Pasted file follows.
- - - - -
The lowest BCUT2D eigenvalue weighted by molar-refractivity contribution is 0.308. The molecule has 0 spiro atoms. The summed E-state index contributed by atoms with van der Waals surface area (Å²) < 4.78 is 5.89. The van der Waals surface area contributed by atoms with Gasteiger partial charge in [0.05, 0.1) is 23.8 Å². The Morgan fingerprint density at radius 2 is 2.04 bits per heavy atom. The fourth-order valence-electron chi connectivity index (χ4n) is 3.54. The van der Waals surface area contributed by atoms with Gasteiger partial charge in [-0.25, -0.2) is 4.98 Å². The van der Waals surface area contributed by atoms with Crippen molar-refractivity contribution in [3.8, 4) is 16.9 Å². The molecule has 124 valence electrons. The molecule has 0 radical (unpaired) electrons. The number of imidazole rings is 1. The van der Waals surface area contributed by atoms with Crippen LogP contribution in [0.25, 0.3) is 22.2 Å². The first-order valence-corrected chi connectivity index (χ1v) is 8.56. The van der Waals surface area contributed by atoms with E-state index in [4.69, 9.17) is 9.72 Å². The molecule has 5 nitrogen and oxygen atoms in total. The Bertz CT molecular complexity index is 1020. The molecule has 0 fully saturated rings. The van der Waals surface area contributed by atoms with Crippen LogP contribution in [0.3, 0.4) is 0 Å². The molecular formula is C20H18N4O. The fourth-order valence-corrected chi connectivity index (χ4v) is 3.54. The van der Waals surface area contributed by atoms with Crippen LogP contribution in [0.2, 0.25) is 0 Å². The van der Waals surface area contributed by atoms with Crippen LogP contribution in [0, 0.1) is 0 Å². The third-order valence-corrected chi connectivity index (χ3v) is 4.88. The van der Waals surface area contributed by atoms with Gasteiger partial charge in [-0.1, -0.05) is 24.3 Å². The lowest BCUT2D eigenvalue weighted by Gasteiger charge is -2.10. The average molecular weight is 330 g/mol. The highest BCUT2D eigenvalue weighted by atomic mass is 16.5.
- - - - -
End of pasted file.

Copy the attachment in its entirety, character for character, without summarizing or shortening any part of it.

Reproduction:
The lowest BCUT2D eigenvalue weighted by molar-refractivity contribution is 0.308. The molecule has 0 spiro atoms. The summed E-state index contributed by atoms with van der Waals surface area (Å²) < 4.78 is 5.89. The van der Waals surface area contributed by atoms with Gasteiger partial charge in [0.05, 0.1) is 23.8 Å². The Morgan fingerprint density at radius 2 is 2.04 bits per heavy atom. The fourth-order valence-electron chi connectivity index (χ4n) is 3.54. The van der Waals surface area contributed by atoms with Gasteiger partial charge in [-0.25, -0.2) is 4.98 Å². The van der Waals surface area contributed by atoms with Crippen molar-refractivity contribution in [3.8, 4) is 16.9 Å². The molecule has 124 valence electrons. The molecule has 0 radical (unpaired) electrons. The number of imidazole rings is 1. The van der Waals surface area contributed by atoms with Crippen LogP contribution in [0.25, 0.3) is 22.2 Å². The first-order valence-corrected chi connectivity index (χ1v) is 8.56. The van der Waals surface area contributed by atoms with E-state index in [4.69, 9.17) is 9.72 Å². The molecule has 5 nitrogen and oxygen atoms in total. The Bertz CT molecular complexity index is 1020. The molecule has 0 fully saturated rings. The van der Waals surface area contributed by atoms with Crippen LogP contribution in [0.3, 0.4) is 0 Å². The molecular formula is C20H18N4O. The fourth-order valence-corrected chi connectivity index (χ4v) is 3.54. The van der Waals surface area contributed by atoms with Crippen LogP contribution in [0.2, 0.25) is 0 Å². The van der Waals surface area contributed by atoms with Crippen LogP contribution in [0, 0.1) is 0 Å². The third-order valence-corrected chi connectivity index (χ3v) is 4.88. The van der Waals surface area contributed by atoms with Gasteiger partial charge in [-0.1, -0.05) is 24.3 Å². The lowest BCUT2D eigenvalue weighted by Gasteiger charge is -2.10. The average molecular weight is 330 g/mol. The highest BCUT2D eigenvalue weighted by atomic mass is 16.5.